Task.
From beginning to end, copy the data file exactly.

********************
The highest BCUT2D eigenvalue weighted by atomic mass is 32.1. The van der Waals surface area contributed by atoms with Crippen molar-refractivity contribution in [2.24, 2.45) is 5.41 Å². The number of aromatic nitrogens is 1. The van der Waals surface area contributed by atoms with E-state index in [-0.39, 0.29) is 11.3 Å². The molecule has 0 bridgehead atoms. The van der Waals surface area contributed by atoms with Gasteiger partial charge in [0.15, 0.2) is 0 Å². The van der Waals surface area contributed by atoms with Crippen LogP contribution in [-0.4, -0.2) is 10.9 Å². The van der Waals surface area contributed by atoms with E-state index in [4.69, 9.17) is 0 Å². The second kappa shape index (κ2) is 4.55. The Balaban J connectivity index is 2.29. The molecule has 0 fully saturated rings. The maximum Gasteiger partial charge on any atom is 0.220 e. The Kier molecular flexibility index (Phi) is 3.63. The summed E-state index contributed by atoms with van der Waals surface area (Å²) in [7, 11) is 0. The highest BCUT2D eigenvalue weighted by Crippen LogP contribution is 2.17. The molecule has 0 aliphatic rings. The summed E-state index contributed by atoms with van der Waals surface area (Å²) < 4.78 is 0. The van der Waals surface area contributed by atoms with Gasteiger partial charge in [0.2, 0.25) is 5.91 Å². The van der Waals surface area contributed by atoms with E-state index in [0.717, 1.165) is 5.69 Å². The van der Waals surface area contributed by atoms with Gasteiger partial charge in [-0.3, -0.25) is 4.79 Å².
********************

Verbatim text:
The highest BCUT2D eigenvalue weighted by atomic mass is 32.1. The van der Waals surface area contributed by atoms with Crippen molar-refractivity contribution in [2.24, 2.45) is 5.41 Å². The number of aromatic nitrogens is 1. The van der Waals surface area contributed by atoms with E-state index in [-0.39, 0.29) is 11.3 Å². The molecule has 0 bridgehead atoms. The van der Waals surface area contributed by atoms with Gasteiger partial charge in [0.15, 0.2) is 0 Å². The van der Waals surface area contributed by atoms with Crippen LogP contribution in [-0.4, -0.2) is 10.9 Å². The van der Waals surface area contributed by atoms with E-state index in [4.69, 9.17) is 0 Å². The second kappa shape index (κ2) is 4.55. The Balaban J connectivity index is 2.29. The molecule has 0 fully saturated rings. The maximum Gasteiger partial charge on any atom is 0.220 e. The Kier molecular flexibility index (Phi) is 3.63. The summed E-state index contributed by atoms with van der Waals surface area (Å²) in [7, 11) is 0. The highest BCUT2D eigenvalue weighted by Crippen LogP contribution is 2.17. The molecule has 0 aliphatic rings. The summed E-state index contributed by atoms with van der Waals surface area (Å²) < 4.78 is 0. The van der Waals surface area contributed by atoms with Gasteiger partial charge in [0.2, 0.25) is 5.91 Å². The van der Waals surface area contributed by atoms with E-state index in [0.717, 1.165) is 5.69 Å². The van der Waals surface area contributed by atoms with Gasteiger partial charge in [-0.3, -0.25) is 4.79 Å².